During a medical procedure such as a hysteroscopy on the patient, irrigating fluid or the like may pass below a surgical drape (not shown) covering the patient and run down along the central region of the patient's buttocks. This fluid then passes into or drips down onto drip sheet base region 32. Lip 35 prevents fluid from running along the patient's buttocks either laterally or rearwardly beyond the region covered by drip sheet base region 32. As the fluid drips onto drip sheet region 32 and collects thereat, it flows under gravity down conduit portion 37 and into pouch 50. Outlet valve 60 can be connected to one end of a piece of tubing (not shown), and the other end of the tubing in turn can be connected to a suction port, a larger collection receptacle, or even back to the bottom of a larger collection pouch possibly provided on the patient-covering surgical drape. Rather than directly connecting to the pouch on the patient-covering drape, tubing from outlet valve 60 could be connected to a Y-shaped connector that also connects in flow communication with both a tubing from the collection pouch of the patient-covering drape and a drain tubing through which fluid inlet to the Y-shaped connector from both of the other tubings drains. After the medical procedure is completed, drape 15 may be disposed of as appropriate.
The inventive drape apparatus may be alternately configured and arranged from the embodiment shown in FIG. 1 within the scope of the invention. Referring now to FIGS. 5-8, drape 85 includes a central, flexible drip sheet 87, which is generally shown as having an outline similar to that of a light bulb. Drip sheet 87 has a generally circular base portion 89 which tapers to a neck portion 91 that serves as an outlet conduit along which fluids are carried away that collect on base portion 89. Drip sheet 87 is fluid impervious to prevent fluids that reach drip sheet 87 from passing therethrough.
Ringing the perimeter of drip sheet 87 is a rim or lip 93 adapted to conform to a patient positioned on drape 85. Along its underside, lip 93 is secured in a fluid-tight manner to the top surface of drip sheet 87, such as with a durable adhesive or glue or via a heat seal.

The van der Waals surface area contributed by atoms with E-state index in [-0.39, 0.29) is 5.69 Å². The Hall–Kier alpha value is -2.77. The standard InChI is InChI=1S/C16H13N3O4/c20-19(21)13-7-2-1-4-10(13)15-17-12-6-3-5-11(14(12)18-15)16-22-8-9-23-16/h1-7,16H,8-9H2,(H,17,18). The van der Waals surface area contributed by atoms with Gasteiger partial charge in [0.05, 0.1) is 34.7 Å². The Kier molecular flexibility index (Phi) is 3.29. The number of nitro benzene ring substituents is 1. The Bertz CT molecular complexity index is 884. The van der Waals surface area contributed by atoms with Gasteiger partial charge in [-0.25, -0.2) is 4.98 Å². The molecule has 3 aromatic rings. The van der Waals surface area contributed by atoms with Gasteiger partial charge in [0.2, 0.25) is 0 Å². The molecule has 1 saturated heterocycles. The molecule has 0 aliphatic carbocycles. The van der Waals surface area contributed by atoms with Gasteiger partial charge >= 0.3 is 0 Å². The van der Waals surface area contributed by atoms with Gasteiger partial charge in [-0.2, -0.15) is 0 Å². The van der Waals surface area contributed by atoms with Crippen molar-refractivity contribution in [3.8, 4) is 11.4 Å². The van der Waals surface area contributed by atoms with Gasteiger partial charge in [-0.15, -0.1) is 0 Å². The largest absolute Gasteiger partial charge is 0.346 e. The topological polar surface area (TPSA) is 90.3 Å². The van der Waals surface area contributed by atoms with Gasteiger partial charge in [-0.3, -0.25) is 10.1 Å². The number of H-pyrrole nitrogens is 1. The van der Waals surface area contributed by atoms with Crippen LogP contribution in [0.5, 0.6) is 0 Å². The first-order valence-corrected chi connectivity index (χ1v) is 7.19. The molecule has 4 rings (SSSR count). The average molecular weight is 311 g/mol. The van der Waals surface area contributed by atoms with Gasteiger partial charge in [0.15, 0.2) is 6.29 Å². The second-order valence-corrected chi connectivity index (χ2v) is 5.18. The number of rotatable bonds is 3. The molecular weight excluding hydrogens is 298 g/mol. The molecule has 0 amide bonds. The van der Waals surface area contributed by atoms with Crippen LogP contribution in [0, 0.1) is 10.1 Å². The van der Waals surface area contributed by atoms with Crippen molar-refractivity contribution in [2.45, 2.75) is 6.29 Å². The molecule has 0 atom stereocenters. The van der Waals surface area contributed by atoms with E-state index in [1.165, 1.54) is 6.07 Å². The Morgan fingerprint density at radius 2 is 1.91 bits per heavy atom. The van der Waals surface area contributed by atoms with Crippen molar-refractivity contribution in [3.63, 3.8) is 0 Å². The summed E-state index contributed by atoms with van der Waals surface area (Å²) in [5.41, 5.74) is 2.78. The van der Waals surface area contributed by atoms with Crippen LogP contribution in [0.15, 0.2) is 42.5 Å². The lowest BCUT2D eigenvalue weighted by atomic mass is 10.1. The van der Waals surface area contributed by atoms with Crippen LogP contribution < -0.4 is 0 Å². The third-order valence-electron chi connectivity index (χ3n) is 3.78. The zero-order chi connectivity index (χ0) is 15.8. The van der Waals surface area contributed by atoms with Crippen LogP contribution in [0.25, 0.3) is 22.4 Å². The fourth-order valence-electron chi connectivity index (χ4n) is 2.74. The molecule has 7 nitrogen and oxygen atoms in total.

In order for lip 93 to tightly seal the space between drip sheet 87 and a patient with whom drape 85 is advantageously employed, lip 93 is formed as an inflatable tube that will conform to a patient's underside. The inflatable tube forming lip 93 can be inflated and deflated through the use of a valve, diagrammatically shown at 95, which allows fluids to be selectively inlet and outlet. Air or possibly other gaseous or liquid mediums may be employed. The type of valve used can be one of an assortment of well known designs. For example, the valve could be of the type which is automatically opened and closed upon the insertion of a syringe type device, which can be used to introduce air into lip 93.
Lip 93 is generally shown in the Figures as having a circular cross-section, and is further shown tapering in diameter from the segment ringing base portion 89 to the segments aligned along the sides of drip sheet neck portion 91. The cross-sectional shape and size may be varied, provided a suitable fluid seal is achieved with the patient during use.
Lip 93 may be formed from one or more different types of materials. One suitable material is a stretchable plastic that outwardly expands like a balloon during inflation. Alternatively, lip 93 may be formed out of a flexible, generally fluid or air impervious material which can be inflated or deflated, but which does not exhibit marked stretching upon inflation, but rather upon inflation simply fills a given volume. Although described as being inflatable/deflatable, lip 93 could be permanently inflated or filled.
The lower ends of drip sheet 87 and lip 93, which are shown in dashed lines in FIG. 5, insert within the top of a flexible, collection pouch 99. Pouch 99 may be formed of any suitable plastic or fluid impervious material, and is shown including an openable and closeable outlet valve 100. Drip sheet 87 is secured with adhesives or other suitable fasteners at the upper edge of collection pouch 99. Drip sheet 87 is secured on the inside surface of pouch 99 such that any fluid which runs down the top surface of drip sheet 87 passes into pouch 99 during operation.
Although lip 93 is shown as containing a single internal compartment, filled through a single valve 95, which rings the entire perimeter of drip sheet 87, other lip configurations are possible. For example, lip 93 may be segmented into multiple compartments with separate valves associated with particular compartments, and with such a design different air pressures can be provided along different segments of the lip. In addition, with separate compartments, different compartments may be filled or pre-filled with different mediums. In an alternate embodiment, the lip segment ringing base portion 89 and under the patient may be air filled while the lip segments flanking neck portion 91 and hanging over the bed edge may be foam filled, or vice versa.